David Landes, Revolution in Time, Viking, 2000, p. 474
George Daniels, Thomas Mudge, The Complete Horologist, Antiquarian Horology Vol. 13, No. 2, December 1981, p. 160 & p. 164, pl, 8A & 8B
R. Good, Watch by Thomas Mudge, London, No. 574 with perpetual calendar mechanism, Antiquarian Horology Vol. 13, No. 2, December 1981, p. 181
Charles Allix, Mudge Milestones, Watch Dates, Antiquarian Horology Vol.12, No. 6, June 1981, p. 629
Both Mudge perpetual calendar watches, nos. 525 & 574 are mechanically and visually similar. Cleary much consideration was given to the design of the dial in order to ensure that it was practical and easy to read. The date is indicated by a gold marker above the 12 o’clock position which reads against a rotating date disc – this ring is geared to take into account the correct number of days in the month. There is a large moon-phase aperture and two larger sector apertures to the left and right. The left aperture displays months of the year, each with the number of days engraved beneath. February has its own auxiliary dial indicating the month’s length and leap year. The right hand aperture shows the days of the week. A detailed description of the perpetual calendar mechanism of no. 574 can be found in R. Good’s article, Watch by Thomas Mudge, London, No. 574 with perpetual calendar mechanism, Antiquarian Horology, December 1981, pp. 181-182. It is also notable that both Mudges, nos. 525 & 574 have a ruby cylinder, as he was one of the first watchmakers to incorporate this important feature.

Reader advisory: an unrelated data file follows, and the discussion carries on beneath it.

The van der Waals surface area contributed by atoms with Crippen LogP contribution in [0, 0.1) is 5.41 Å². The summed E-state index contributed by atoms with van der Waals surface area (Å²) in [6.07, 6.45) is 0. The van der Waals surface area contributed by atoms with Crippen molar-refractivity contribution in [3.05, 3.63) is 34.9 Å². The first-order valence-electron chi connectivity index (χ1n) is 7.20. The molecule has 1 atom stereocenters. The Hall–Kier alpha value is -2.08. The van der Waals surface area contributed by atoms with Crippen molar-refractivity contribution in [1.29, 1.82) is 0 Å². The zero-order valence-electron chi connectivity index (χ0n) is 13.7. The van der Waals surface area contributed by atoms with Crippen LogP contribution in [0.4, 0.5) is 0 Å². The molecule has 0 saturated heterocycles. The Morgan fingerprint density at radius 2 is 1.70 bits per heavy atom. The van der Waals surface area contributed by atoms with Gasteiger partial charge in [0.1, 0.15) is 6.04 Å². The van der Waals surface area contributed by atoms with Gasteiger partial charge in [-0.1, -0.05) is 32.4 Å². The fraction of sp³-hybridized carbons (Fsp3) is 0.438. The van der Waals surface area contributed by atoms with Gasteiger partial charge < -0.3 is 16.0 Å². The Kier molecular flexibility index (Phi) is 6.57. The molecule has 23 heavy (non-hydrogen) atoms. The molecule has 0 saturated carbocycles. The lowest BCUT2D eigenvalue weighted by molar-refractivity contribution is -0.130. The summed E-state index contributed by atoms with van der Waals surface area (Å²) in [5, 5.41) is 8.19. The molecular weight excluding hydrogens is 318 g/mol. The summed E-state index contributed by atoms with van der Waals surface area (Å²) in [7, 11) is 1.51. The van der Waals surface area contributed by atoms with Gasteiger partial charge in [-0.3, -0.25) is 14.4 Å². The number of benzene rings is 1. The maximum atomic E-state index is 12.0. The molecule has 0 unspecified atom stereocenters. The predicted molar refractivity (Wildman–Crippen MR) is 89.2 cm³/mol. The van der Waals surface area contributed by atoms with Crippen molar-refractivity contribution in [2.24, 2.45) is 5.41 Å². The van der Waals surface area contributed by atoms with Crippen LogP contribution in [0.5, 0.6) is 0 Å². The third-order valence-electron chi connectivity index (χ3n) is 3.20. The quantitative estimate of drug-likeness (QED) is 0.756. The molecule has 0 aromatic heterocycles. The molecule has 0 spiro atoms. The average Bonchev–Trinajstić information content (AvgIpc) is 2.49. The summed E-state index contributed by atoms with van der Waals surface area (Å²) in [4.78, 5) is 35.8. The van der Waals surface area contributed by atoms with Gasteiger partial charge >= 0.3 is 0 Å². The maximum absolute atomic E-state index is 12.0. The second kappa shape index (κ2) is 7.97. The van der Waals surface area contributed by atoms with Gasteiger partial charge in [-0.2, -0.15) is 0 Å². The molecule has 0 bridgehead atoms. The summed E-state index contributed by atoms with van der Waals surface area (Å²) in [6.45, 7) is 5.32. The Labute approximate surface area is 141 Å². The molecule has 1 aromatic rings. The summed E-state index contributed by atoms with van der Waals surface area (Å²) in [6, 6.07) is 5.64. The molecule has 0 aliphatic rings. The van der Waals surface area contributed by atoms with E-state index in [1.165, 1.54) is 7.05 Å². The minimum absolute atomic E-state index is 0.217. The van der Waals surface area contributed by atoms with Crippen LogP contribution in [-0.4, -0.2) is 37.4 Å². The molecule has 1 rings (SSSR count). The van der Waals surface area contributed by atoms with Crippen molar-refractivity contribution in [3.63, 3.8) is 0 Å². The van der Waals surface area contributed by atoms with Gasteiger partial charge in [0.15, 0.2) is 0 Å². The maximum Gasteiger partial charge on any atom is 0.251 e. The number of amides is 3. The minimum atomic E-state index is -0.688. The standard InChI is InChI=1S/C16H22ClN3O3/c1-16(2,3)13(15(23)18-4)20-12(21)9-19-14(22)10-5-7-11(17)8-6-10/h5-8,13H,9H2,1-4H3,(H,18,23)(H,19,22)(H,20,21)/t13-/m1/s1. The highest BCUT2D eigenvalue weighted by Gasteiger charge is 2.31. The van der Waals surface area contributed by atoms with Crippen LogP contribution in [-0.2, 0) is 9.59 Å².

Thomas Mudge (1715-1794) was born in Exeter and was later sent to London where, on 4th May, 1730, he was apprenticed to George Graham. Mudge was Free of the Clockmakers’ Company from 1738, following which he set up his own business close to Graham on Fleet Street. In 1750, William Dutton who had also been apprenticed to Graham and was Freed in 1746, joined Mudge’s business. Initially their clocks continued to be signed as ‘Thomas Mudge,’ but by the 1760s this was changed to Mudge & Dutton. Thomas Mudge’s 1757 invention of the lever escapement has solidified his reputation as one of England’s most important makers. More than 250
years later, the application of the lever escapement still dominates the production of mechanical watches around the world. In addition to his innovations in precision time keeping, Mudge also made what may be the first watch with equation of time, the first with perpetual calendar and the first with remontoir in the gear train. (See: Landes, Revolution in Time, p.234). In 1771, Mudge moved to Plymouth where he continued
to work on perfecting his marine chronometers.
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